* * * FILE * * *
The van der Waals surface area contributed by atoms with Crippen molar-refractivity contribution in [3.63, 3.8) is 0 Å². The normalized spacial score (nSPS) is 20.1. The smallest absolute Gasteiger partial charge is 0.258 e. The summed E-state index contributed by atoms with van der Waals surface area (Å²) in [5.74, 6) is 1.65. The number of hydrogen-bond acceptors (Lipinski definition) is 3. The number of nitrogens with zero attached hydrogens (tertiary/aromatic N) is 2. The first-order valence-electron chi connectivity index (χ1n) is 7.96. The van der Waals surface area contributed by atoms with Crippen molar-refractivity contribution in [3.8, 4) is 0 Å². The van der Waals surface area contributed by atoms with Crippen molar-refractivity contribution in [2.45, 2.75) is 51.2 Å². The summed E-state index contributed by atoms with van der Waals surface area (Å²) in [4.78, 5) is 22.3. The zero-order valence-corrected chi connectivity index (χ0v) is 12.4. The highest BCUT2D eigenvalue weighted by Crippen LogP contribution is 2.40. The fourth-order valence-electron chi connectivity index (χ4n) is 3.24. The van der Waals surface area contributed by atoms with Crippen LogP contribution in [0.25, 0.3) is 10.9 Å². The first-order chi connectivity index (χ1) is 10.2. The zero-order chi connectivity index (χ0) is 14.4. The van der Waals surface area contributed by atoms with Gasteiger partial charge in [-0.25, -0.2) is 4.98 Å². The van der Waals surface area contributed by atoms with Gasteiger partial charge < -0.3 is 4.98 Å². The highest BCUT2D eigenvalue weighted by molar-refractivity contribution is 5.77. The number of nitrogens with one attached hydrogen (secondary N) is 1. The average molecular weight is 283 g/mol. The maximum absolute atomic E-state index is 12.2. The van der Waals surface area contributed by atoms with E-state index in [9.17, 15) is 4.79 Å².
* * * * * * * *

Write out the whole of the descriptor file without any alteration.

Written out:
The van der Waals surface area contributed by atoms with Crippen molar-refractivity contribution in [3.63, 3.8) is 0 Å². The normalized spacial score (nSPS) is 20.1. The smallest absolute Gasteiger partial charge is 0.258 e. The summed E-state index contributed by atoms with van der Waals surface area (Å²) in [5.74, 6) is 1.65. The number of hydrogen-bond acceptors (Lipinski definition) is 3. The number of nitrogens with zero attached hydrogens (tertiary/aromatic N) is 2. The first-order valence-electron chi connectivity index (χ1n) is 7.96. The van der Waals surface area contributed by atoms with Crippen molar-refractivity contribution in [3.8, 4) is 0 Å². The van der Waals surface area contributed by atoms with Crippen molar-refractivity contribution in [2.45, 2.75) is 51.2 Å². The summed E-state index contributed by atoms with van der Waals surface area (Å²) in [4.78, 5) is 22.3. The zero-order valence-corrected chi connectivity index (χ0v) is 12.4. The highest BCUT2D eigenvalue weighted by Crippen LogP contribution is 2.40. The fourth-order valence-electron chi connectivity index (χ4n) is 3.24. The van der Waals surface area contributed by atoms with Crippen LogP contribution in [0.25, 0.3) is 10.9 Å². The first-order chi connectivity index (χ1) is 10.2. The zero-order chi connectivity index (χ0) is 14.4. The van der Waals surface area contributed by atoms with Gasteiger partial charge in [-0.25, -0.2) is 4.98 Å². The van der Waals surface area contributed by atoms with Gasteiger partial charge < -0.3 is 4.98 Å². The highest BCUT2D eigenvalue weighted by molar-refractivity contribution is 5.77. The number of nitrogens with one attached hydrogen (secondary N) is 1. The average molecular weight is 283 g/mol. The maximum absolute atomic E-state index is 12.2. The van der Waals surface area contributed by atoms with E-state index in [9.17, 15) is 4.79 Å².